I read almost all the way through this article by Adam Vrankulj before I realized they were talking about the U.K. and not the U.S. The concerns are the same, of course. The following is in reference to the U.K., and I’m not sure what the comparable statistic is for the U.S.:
According to the Department of Education, 30 percent of secondary schools and five percent of primary schools in the country use fingerprinting or facial recognition to record attendance, enable students to borrow library books, pay for lunch of access certain buildings within school systems.
Last year, the Biometrics Institute, an independent international body representing biometrics users, academia and the industry called for caution in widening access to the National Pupil Database (NPD) as proposed by the UK government.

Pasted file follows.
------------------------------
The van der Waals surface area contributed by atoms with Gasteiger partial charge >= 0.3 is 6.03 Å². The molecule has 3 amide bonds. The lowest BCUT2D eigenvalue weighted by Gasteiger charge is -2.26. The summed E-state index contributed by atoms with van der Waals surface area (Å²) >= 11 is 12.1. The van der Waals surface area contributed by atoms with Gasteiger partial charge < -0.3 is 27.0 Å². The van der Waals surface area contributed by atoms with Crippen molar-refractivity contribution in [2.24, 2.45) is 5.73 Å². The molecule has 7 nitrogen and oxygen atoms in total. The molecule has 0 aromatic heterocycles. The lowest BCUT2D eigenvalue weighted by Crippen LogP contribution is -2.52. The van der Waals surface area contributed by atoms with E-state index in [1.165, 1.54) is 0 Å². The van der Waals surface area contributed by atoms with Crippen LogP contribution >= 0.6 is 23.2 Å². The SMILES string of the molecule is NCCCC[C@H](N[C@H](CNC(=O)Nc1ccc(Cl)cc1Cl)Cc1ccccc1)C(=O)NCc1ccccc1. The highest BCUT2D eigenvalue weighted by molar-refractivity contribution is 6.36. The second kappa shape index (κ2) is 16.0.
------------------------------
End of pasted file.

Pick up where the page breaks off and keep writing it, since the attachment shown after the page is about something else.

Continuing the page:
According to the Biometrics Institute, the government’s proposal would allow private sector and other previously excluded groups to access the national database in order to enable research, education planning and other services to be performed.
Whether it’s an issue of adoption, privacy, security or cost, it’s likely biometric systems will increasingly be implemented in schools, and their use in cafeterias is just the tip of the iceberg.
Read more on BiometricUpdate.com.